Once a male spider reaches maturity and becomes motivated to mate, it will weave a web mat on a flat surface. The spider will then rub its abdomen on the surface of this mat and in so doing release a quantity of semen. It may then insert its pedipalps (short leg-like appendages) into the pool of semen. The pedipalps absorb the semen and keep it viable until a mate can be found. When a male spider detects the presence of a female, the two exchange signals to establish that they are of the same species. These signals may also lull the female into a receptive state. If the female is receptive then the male approaches her and inserts his pedipalps into an opening in the lower surface of her abdomen. After the semen has been transferred, the male will swiftly leave the scene.
Females deposit 50 to 2,000 eggs, depending on the species, in a silken egg sac and guard it for 6 to 8 weeks. During this time, the female will stay very close to the egg sac and become more aggressive. Within most species, the female turns the egg sac often, which is called brooding. This keeps the eggs from deforming due to sitting too long. The young spiderlings remain in the nest for some time after hatching where they live off the remains of their yolk sac before dispersing.
Like other spiders, tarantulas have to shed their exoskeleton periodically in order to grow, a process called molting. A young tarantula may do this several times a year, while full grown tarantulas will only molt once a year or less, or sooner in order to replace lost limbs or lost urticating hairs.
Tarantulas may live for many years. Most species take two to five years to reach adulthood, but some species may take up to ten years to reach full maturity. Upon reaching adulthood, males typically have less than 2 years left to live and will immediately go in search of a female with which to mate. Male tarantulas rarely molt again once they reach adulthood. Females will continue to molt after reaching maturity. Females have been known to reach 30 to 40 years of age, and have survived on water alone for up to 2 years.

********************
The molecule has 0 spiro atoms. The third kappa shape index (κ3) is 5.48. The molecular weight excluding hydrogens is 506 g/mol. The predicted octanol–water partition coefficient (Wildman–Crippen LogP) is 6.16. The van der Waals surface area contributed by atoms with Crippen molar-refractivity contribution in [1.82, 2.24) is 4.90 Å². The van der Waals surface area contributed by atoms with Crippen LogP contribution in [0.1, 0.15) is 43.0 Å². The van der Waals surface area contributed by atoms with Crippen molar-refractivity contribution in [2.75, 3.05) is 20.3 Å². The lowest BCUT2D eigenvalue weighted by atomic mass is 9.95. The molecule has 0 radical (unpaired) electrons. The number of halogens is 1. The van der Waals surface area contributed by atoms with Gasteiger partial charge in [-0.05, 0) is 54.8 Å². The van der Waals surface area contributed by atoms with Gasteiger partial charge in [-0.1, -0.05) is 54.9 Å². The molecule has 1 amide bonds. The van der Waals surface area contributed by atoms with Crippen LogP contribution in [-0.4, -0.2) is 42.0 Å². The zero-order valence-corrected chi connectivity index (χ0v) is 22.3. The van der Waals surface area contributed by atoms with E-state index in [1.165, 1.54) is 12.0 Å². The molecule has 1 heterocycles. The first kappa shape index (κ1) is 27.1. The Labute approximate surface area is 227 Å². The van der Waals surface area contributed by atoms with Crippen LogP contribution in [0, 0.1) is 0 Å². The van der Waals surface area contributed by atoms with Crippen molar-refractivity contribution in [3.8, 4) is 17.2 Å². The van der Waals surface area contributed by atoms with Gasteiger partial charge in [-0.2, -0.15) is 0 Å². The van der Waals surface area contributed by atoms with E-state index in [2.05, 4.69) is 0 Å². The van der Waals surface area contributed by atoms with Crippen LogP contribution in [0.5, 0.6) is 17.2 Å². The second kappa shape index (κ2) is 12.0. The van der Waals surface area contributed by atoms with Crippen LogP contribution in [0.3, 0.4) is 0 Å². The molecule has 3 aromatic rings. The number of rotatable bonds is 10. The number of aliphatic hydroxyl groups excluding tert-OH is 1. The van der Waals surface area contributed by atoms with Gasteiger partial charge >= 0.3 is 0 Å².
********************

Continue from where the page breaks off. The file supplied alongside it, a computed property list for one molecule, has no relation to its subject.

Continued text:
Some tarantulas hunt prey primarily in trees; others hunt on or near the ground. All tarantulas can produce silk – while arboreal species will typically reside in a silken "tube tent", terrestrial species will line their burrows with silk to stabilize the burrow wall and facilitate climbing up and down. Tarantulas mainly eat insects and other arthropods, using ambush as their primary method of prey capture. The biggest tarantulas can kill animals as large as lizards, mice, birds and small snakes.
Regardless of their fearsome reputation, tarantulas are themselves an object of predation. The most specialized of these predators are large members of the wasp family Pompilidae. In the Americas, these insects are termed "tarantula hawks". The largest tarantula hawks will track, attack and kill large tarantulas. Humans can also be considered predators of tarantulas, as tarantulas are considered a delicacy in certain cultures. Some other arthropods, such as giant centipedes, are also known to prey on tarantulas.